• In terms of intellectual capacity alone, the profoundly gifted student of IQ 190 differs from moderately gifted classmates of IQ 130 to an even greater degree than the latter differs from the intellectually handicapped student of IQ 70. (Gross, 1993).

  • Accelerating exceptionally or profoundly gifted children by a single year is no more effective than retaining them in the regular classroom with age-peers." (Gross, 1993).

  • Highly gifted children are frequently placed at risk in the early years of school through misidentification, inappropriate grade-placement and a seriously inadequate curriculum (Gross, 1994).

  • Vulnerabilities of highly gifted children include uneven development, perfectionism, adult expectations, intense sensitivity, self-definition, alienation, inappropriate educational environments and role conflict (Roedell, 1994).

  • Those gifted children most likely to develop their talent to the level of an expert will be: those who have high drive and the ability to focus and derive flow from their work; those who grow up in families that combine stimulation with support; and those who are fortunate to have inspiring teachers, mentors and role models. (Bloom, 1982; Winner, 1996).
  • Data on the Study for Exceptional Talent (SET) members’ backgrounds suggest that they are likely to have well-educated and high-achieving parents; it is likely that such parents value education and do whatever they can to help their children attain the best education possible. Such family support is a great asset. (Brody & Blackburn, 1996).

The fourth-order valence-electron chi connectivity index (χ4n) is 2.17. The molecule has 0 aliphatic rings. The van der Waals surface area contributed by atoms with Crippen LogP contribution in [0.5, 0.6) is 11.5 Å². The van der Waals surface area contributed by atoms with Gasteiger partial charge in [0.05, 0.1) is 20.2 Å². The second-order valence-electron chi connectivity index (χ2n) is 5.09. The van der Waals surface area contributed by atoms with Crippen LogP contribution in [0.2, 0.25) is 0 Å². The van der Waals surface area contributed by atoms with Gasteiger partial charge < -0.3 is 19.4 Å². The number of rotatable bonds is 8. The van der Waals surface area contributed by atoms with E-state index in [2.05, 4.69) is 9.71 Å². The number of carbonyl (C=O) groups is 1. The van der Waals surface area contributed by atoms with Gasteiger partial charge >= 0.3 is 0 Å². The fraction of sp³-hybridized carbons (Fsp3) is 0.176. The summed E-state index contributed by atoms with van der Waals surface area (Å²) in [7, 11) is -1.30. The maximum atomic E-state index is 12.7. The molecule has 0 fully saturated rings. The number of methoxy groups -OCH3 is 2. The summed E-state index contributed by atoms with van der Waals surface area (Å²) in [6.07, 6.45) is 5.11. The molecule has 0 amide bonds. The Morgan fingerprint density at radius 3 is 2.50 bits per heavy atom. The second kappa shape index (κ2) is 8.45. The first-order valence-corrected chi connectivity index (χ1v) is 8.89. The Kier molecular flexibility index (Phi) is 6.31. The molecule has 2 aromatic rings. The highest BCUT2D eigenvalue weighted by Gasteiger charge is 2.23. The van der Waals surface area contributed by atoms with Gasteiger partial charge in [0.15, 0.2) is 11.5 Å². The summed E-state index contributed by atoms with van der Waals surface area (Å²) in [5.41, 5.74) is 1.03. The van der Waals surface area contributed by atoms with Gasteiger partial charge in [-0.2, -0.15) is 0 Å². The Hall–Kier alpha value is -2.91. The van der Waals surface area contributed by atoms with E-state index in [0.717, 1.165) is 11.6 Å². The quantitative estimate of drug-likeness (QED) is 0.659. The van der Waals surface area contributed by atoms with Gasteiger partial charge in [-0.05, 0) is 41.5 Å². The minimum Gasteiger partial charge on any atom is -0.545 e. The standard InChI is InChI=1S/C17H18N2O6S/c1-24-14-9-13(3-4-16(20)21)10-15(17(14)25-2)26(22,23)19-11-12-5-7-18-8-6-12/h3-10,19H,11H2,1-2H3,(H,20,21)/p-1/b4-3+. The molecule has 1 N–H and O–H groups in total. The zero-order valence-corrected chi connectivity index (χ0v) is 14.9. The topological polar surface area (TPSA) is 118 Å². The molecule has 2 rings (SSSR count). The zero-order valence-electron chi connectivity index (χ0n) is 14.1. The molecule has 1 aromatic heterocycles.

• Profoundly gifted individuals have been identified in all races, cultures and economic levels, although some cultures support, nurture and develop giftedness more than others (Clark, 1997; VanTassel-Baska, & Seeley, 1989; Kearney & LeBlanc, 1993).

  • Because exceptionally gifted children often have high levels of energy and require less sleep, they are sometimes misdiagnosed as being hyperactive. These traits can look like hyperactivity, but there is a difference. The energy of a gifted child is focused, directed and intense, whereas the energy of a hyperactive child is diffuse, random and sporadic (Clark, 1997).

  • Accelerated highly gifted students achieve significantly higher levels of social and general self-esteem than do children of equal intellectual ability who have been retained with age peers or who have been permitted only a single grade-skip. (Gross, 2000).